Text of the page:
When Making a Flyer Do You Have to Get the Rights to Use Other Organizations' Labels?

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While it may be an easy process in the digital age to find, save and use digital labels or logos from other organizations' websites with the purpose of using them in flyers for your business, doing so without getting permission from the owner of the content can incur serious legal consequences. Because terms of use for copyrighted labels and logos vary greatly depending on the organization in question, it is crucial to become familiar with the desired organization's legal terms and also contact the organization directly for permission to avoid accidentally infringing on copyright.

Fair Use Laws

If you wish to use another organization's logo in flyers for an educational, non-commercial purpose, you may not be required to seek permission for use of the image. The U.S. Copyright Office outlines that "Under the fair use doctrine of the U.S. copyright statute, it is permissible to use limited portions of a work including quotes, for purposes such as commentary, criticism, news reporting, and scholarly reports." However, in the case of digital logos, many organizations indicate specific instructions on their website as to how you may use their copyrighted material. Seeking permission to use the image, even if you believe your use of the image may classify as fair use, is the safest way to avoid infringing copyright. If you cannot get permission, you may want to avoid using the image altogether.

Finding an Organization's Copyright Information

Almost all organizations that have a website with official labels or logos have their copyright information visible to the public on the Web. You may find the information at the bottom of the home page, the About Us page or elsewhere on an organization's website. The ASPCA, for example, includes an entire page devoted to their copyright terms in the About Us section on their website. Furthermore, on their Frequently Asked Questions page they include the section "Using Articles, Logos And Photos From the Website" where they summarize the terms of use for their content. On the other hand, some organizations may not display legal information on their website at all. Whether you have information about how you can use an organization's logos or not, the best course of action is to contact the organization directly for permission.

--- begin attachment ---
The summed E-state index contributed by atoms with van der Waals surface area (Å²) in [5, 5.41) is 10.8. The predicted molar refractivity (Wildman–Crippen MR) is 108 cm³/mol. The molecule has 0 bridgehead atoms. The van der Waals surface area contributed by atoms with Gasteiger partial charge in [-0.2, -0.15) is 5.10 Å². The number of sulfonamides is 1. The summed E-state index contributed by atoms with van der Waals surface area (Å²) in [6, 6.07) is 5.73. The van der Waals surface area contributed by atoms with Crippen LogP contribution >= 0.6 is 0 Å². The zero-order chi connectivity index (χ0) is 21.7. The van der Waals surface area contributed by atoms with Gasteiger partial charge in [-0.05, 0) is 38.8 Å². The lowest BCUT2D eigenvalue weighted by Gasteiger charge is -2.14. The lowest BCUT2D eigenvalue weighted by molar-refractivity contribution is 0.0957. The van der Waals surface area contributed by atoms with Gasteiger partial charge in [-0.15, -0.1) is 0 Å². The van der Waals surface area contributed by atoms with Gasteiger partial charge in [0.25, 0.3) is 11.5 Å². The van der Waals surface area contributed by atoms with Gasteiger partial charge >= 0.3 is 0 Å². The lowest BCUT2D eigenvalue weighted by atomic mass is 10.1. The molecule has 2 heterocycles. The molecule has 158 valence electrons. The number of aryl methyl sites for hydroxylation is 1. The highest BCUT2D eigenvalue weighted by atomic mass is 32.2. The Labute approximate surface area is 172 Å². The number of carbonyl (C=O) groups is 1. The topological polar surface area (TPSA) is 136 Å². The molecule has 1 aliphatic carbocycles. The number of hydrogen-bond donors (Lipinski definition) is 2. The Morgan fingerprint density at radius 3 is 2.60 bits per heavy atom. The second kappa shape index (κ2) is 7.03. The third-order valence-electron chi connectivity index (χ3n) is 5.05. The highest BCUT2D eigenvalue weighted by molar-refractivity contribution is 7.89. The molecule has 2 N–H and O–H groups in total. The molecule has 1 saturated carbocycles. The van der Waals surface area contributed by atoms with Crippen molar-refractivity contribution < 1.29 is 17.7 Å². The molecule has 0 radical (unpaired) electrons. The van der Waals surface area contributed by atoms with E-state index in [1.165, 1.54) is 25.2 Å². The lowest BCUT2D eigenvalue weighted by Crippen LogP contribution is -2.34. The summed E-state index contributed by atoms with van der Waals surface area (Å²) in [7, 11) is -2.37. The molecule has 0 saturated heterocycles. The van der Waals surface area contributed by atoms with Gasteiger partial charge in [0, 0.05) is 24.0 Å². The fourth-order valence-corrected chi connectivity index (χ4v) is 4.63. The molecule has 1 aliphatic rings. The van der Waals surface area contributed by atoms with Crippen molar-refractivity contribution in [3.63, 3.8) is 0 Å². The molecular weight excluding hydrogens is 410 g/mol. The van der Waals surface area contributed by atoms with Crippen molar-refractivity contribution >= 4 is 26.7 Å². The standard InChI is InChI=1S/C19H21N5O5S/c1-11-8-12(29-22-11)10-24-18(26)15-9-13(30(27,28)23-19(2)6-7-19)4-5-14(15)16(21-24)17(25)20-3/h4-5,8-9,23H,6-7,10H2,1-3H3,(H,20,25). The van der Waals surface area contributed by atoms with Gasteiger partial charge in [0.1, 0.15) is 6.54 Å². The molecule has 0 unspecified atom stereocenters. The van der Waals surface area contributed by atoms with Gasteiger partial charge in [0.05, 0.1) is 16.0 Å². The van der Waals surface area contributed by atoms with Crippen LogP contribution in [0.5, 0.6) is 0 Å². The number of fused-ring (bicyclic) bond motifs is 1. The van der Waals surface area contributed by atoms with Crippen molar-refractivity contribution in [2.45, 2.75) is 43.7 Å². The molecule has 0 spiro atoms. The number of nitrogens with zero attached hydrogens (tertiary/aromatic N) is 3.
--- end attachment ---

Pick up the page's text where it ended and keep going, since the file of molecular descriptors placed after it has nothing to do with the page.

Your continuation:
Asking for Permission

Large organizations may have a number of contact emails, phone numbers or addresses depending on the purpose of the inquiry. If an organization indicates specific contact instructions for requesting permission, communicate with the organization as indicated. Otherwise, contact the organization using the most relevant email, phone number or address suited to your purpose. For instance, if you are looking to use an organization's logo to create flyers that advertise a fundraiser, you way want to direct your inquiry to the organization's media department or equivalent. When writing an email or letter seeking permission, provide the organization with any information necessary to describe your intended use of their logo or label. Make sure to save a copy of your letter or email for your records to confirm that you communicated with the organization.

Limitations on Use

How an organization responds to your request for permission will vary, but you may commonly find that if an organization gives you permission to use their logo they will ask you to meet a set of terms regarding how you can use it. For instance, you may be required to include text written by the organization with your use of the logo. Additionally, you may not be able to resize the image or digitally edit it in any way. Such terms protect the original state of the label or logo and also ensure that the logo represents the organization as initially intended when it is reproduced.

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